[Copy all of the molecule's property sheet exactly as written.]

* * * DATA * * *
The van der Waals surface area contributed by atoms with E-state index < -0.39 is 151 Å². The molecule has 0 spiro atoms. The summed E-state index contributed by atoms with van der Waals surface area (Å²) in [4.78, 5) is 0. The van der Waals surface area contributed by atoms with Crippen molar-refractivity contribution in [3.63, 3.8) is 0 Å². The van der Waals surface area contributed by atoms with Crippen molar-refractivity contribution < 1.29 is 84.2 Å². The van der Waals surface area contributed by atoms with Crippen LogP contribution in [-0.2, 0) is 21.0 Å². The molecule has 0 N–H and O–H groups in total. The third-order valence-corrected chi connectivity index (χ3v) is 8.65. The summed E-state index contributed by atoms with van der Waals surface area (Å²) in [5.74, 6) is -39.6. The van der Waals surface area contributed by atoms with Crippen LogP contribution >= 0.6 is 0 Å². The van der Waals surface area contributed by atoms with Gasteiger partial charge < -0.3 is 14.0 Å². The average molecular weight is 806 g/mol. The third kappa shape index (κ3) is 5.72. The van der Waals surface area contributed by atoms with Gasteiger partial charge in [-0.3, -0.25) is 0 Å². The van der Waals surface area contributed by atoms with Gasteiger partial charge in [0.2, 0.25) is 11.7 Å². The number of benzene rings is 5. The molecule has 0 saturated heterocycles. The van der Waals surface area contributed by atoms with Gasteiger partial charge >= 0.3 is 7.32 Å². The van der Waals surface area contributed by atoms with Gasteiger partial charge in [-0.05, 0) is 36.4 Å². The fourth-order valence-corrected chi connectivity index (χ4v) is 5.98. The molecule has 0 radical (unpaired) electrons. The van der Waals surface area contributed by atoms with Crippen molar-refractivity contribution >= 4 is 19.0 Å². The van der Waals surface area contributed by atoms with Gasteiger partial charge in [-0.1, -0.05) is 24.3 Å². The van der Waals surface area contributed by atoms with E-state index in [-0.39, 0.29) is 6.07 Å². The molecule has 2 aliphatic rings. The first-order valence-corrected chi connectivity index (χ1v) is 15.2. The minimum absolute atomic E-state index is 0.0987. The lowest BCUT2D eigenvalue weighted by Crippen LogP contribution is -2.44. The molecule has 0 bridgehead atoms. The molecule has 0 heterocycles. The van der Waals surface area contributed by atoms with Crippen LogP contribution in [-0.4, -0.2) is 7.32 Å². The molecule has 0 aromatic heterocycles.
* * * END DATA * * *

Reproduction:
The van der Waals surface area contributed by atoms with E-state index < -0.39 is 151 Å². The molecule has 0 spiro atoms. The summed E-state index contributed by atoms with van der Waals surface area (Å²) in [4.78, 5) is 0. The van der Waals surface area contributed by atoms with Crippen molar-refractivity contribution in [3.63, 3.8) is 0 Å². The van der Waals surface area contributed by atoms with Crippen molar-refractivity contribution < 1.29 is 84.2 Å². The van der Waals surface area contributed by atoms with Crippen LogP contribution in [-0.2, 0) is 21.0 Å². The molecule has 0 N–H and O–H groups in total. The third-order valence-corrected chi connectivity index (χ3v) is 8.65. The summed E-state index contributed by atoms with van der Waals surface area (Å²) in [5.74, 6) is -39.6. The van der Waals surface area contributed by atoms with Crippen LogP contribution >= 0.6 is 0 Å². The van der Waals surface area contributed by atoms with Gasteiger partial charge < -0.3 is 14.0 Å². The average molecular weight is 806 g/mol. The third kappa shape index (κ3) is 5.72. The van der Waals surface area contributed by atoms with Gasteiger partial charge in [-0.3, -0.25) is 0 Å². The van der Waals surface area contributed by atoms with Gasteiger partial charge in [0.2, 0.25) is 11.7 Å². The number of benzene rings is 5. The molecule has 0 saturated heterocycles. The van der Waals surface area contributed by atoms with Gasteiger partial charge >= 0.3 is 7.32 Å². The van der Waals surface area contributed by atoms with Gasteiger partial charge in [-0.05, 0) is 36.4 Å². The fourth-order valence-corrected chi connectivity index (χ4v) is 5.98. The molecule has 0 radical (unpaired) electrons. The van der Waals surface area contributed by atoms with Crippen molar-refractivity contribution >= 4 is 19.0 Å². The van der Waals surface area contributed by atoms with Gasteiger partial charge in [-0.1, -0.05) is 24.3 Å². The van der Waals surface area contributed by atoms with E-state index in [-0.39, 0.29) is 6.07 Å². The molecule has 2 aliphatic rings. The first-order valence-corrected chi connectivity index (χ1v) is 15.2. The minimum absolute atomic E-state index is 0.0987. The lowest BCUT2D eigenvalue weighted by Crippen LogP contribution is -2.44. The molecule has 0 bridgehead atoms. The molecule has 0 heterocycles. The van der Waals surface area contributed by atoms with Crippen LogP contribution in [-0.4, -0.2) is 7.32 Å². The molecule has 0 aromatic heterocycles.